Millions of Brits set for cash injection with benefits to rise in line with inflation – how will it affect you? | The Sun

PENSIONERS and benefit claimants are set to receive a double boost on Wednesday's Autumn Statement – but the long-term sick will face tougher work assessments.

Chancellor Jeremy Hunt is expected to leave the triple lock unchanged and raise benefits in line with the highest inflation rate.

In a major move, Mr Hunt is set to uprate benefits by 6.7 per cent, aligning with September's inflation rate.

There had been speculation the Chancellor would choose the October's 4.6 per cent inflation figure, instead, as it would have saved the Government around £3 billion.

He is also expected to increase the state pension by 8.5 per cent, keeping in step with the usual earnings measurement.

But Brits with mobility and mental-health problems will be told they could have their benefits reduced by nearly £4,680 if they fail to look for jobs they can do from home.



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It will apply to all new benefit claimants from 2025 and existing ones will be getting assurances that their right to benefits will not be reassessed if they look for a work-from-home job.

The decision is said to be based on evidence that over half those in the 2.4 million sick and disabled group who want to work do not do so because they are worried about being reassessed if it does not work out.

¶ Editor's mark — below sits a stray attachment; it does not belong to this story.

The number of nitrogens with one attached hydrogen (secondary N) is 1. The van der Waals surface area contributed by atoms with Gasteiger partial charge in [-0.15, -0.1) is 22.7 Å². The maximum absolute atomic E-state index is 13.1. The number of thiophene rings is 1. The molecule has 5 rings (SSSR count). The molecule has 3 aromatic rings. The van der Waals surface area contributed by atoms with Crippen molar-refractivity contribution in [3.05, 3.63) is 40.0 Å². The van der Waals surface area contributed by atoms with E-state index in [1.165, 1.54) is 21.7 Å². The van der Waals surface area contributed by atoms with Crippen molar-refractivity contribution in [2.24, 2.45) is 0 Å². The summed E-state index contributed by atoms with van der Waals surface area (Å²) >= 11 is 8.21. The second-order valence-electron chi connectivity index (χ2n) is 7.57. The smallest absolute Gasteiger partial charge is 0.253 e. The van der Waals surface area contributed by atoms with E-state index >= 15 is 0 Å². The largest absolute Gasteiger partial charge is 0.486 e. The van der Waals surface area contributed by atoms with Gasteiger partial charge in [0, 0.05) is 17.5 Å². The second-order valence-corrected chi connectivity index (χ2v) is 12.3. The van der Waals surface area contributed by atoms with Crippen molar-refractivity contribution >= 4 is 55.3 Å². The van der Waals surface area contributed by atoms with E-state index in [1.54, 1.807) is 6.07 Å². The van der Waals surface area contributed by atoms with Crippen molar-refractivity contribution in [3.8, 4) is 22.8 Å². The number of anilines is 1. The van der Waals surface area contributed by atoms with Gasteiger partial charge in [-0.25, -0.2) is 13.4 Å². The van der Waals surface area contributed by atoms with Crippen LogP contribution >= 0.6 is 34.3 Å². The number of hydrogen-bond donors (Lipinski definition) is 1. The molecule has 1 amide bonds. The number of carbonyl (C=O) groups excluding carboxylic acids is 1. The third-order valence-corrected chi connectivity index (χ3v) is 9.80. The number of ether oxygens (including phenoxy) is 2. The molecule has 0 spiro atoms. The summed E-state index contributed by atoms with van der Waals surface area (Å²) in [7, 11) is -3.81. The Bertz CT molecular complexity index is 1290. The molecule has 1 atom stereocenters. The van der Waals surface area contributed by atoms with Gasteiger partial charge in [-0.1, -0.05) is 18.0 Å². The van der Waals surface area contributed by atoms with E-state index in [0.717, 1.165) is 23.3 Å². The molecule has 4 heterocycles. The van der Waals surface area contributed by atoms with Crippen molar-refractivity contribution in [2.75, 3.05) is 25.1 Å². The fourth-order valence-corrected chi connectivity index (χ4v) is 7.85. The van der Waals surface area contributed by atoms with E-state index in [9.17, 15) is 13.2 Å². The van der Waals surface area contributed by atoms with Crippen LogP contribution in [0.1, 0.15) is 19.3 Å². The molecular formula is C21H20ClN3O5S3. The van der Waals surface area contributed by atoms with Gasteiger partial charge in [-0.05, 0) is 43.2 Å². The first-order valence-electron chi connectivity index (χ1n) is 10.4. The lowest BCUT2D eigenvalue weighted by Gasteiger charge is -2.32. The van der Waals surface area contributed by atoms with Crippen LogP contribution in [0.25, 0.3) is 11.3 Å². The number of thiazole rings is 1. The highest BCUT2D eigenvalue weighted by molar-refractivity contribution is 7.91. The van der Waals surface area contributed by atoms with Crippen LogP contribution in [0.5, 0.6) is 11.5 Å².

The Government says the changes to the 'work capability assessment' (WCA) reflect the modern world of work.

In a speech to an audience of local business and community leaders on Monday, Prime Minister Rishi Sunak said the welfare system was not “sustainable”.

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He said: “Our view on the welfare system is that it should be compassionate, it should be fair and it should be sustainable …

“With over 2 million people of working age who are not currently working, that isn’t a good situation. It’s not sustainable for the country, for taxpayers. It’s not fair. But it’s also not compassionate to write people off."

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